We are in the second quarter of 2016 and deal data is now available through the end of the first quarter. In this report, we review our region’s most active industry sectors and give an outlook for the remainder of 2016.
M&A across All Industry Sectors and the Macro Drivers of M&A
The business mood in the Midwest, Oklahoma in particular, has improved in the last few months. There is a feeling of tempered optimism, with talk of volatility and a bumpy road ahead. Many are still concerned about the implications of Federal Reserve action in the upcoming months, as well as the stability/fragility of the energy markets and a divisive political climate in the run up to the November elections.
At ClearRidge, we have felt a strong pick up in deal activity across most business sectors in the last couple of months. Many business owners in our region, who had been sitting on the sidelines, are now getting prepared to test the market for deals (buying and selling). Despite a slow start to the year, we are as busy now as we have ever been. Our sense is that we have turned a corner in the Midwest, so long as we don’t have any surprises in the next few months (energy, interest rates, labor market). After a slower start, 2016 could end up being a really active year for M&A.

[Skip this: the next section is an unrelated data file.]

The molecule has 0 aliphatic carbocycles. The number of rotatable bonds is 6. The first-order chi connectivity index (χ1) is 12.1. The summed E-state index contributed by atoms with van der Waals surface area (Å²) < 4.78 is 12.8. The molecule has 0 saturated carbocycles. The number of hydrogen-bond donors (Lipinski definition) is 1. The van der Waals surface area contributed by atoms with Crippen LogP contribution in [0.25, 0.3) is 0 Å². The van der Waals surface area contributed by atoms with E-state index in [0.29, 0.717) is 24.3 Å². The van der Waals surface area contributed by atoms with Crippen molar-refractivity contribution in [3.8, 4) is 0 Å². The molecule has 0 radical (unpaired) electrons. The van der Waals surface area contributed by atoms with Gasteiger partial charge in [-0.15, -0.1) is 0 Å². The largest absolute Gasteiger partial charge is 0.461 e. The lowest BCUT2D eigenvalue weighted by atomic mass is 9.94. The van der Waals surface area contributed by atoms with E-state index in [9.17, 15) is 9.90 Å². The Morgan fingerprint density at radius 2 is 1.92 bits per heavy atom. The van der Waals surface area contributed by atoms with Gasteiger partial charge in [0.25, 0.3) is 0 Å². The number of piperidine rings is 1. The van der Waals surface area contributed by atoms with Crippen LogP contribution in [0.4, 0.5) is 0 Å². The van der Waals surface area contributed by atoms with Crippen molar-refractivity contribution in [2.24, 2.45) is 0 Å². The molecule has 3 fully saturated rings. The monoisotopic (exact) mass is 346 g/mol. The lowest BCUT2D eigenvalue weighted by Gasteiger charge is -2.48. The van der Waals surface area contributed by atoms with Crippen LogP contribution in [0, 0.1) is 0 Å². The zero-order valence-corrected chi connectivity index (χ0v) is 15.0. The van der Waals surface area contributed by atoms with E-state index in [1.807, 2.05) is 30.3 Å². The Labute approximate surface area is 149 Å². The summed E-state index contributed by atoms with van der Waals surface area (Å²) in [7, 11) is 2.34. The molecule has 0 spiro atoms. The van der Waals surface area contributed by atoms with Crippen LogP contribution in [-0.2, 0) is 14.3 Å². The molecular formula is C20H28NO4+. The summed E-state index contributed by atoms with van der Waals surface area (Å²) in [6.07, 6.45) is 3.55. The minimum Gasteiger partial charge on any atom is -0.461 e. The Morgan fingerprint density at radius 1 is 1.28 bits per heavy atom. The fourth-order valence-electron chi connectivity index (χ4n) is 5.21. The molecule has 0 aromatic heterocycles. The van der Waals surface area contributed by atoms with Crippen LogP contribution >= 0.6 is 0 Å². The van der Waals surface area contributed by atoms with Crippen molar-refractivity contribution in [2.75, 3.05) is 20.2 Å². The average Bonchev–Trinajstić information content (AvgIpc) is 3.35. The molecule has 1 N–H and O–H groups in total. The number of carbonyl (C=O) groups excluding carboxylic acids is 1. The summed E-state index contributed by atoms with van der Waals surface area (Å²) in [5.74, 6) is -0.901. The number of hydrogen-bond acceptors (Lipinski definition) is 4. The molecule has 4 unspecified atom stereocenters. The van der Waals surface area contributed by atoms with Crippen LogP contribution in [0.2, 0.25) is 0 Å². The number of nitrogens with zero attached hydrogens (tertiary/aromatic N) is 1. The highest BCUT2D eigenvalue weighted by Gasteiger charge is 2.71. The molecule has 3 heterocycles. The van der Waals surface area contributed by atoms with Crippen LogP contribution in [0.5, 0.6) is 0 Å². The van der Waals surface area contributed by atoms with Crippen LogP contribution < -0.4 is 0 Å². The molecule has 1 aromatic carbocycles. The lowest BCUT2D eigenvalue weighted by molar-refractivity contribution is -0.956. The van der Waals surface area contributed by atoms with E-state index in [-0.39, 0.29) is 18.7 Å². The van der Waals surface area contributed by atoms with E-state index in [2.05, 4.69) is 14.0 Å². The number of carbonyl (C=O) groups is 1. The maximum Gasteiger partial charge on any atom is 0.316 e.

The U.S. GDP forecast for full year 2016 is 2.0% growth, down from 2.4% in 2015, but it may be stronger than that in our region for the second half of the year. Q1 growth was a weak 0.5%, but Q2 is forecast to post 2.0% growth and a strong second half for the U.S., with GDP growth forecast at 3.0% for the final 6 months of 2016.
Consumer spending accounts for approximately 70% of the U.S. economy. Credit card spending is increasing, jobs and wages have been picking up and housing is promising; all contributing indicators to a stronger consumer for the remainder of 2016.
Interest rates are predicted to rise only once this year from 0.5% to 0.75% (federal funds rate), either in July (after the Brexit vote) or December (outside of run-in to the Presidential race). At 0.5%, the Federal Reserve is still some way off its target “normal” rate of 3.0%. The forecast for 10-year treasuries at the end of 2016 is a 10-year yield of 2.1% compared to 1.7% now and a 30-year mortgage rate at 3.9%, up from 3.6%.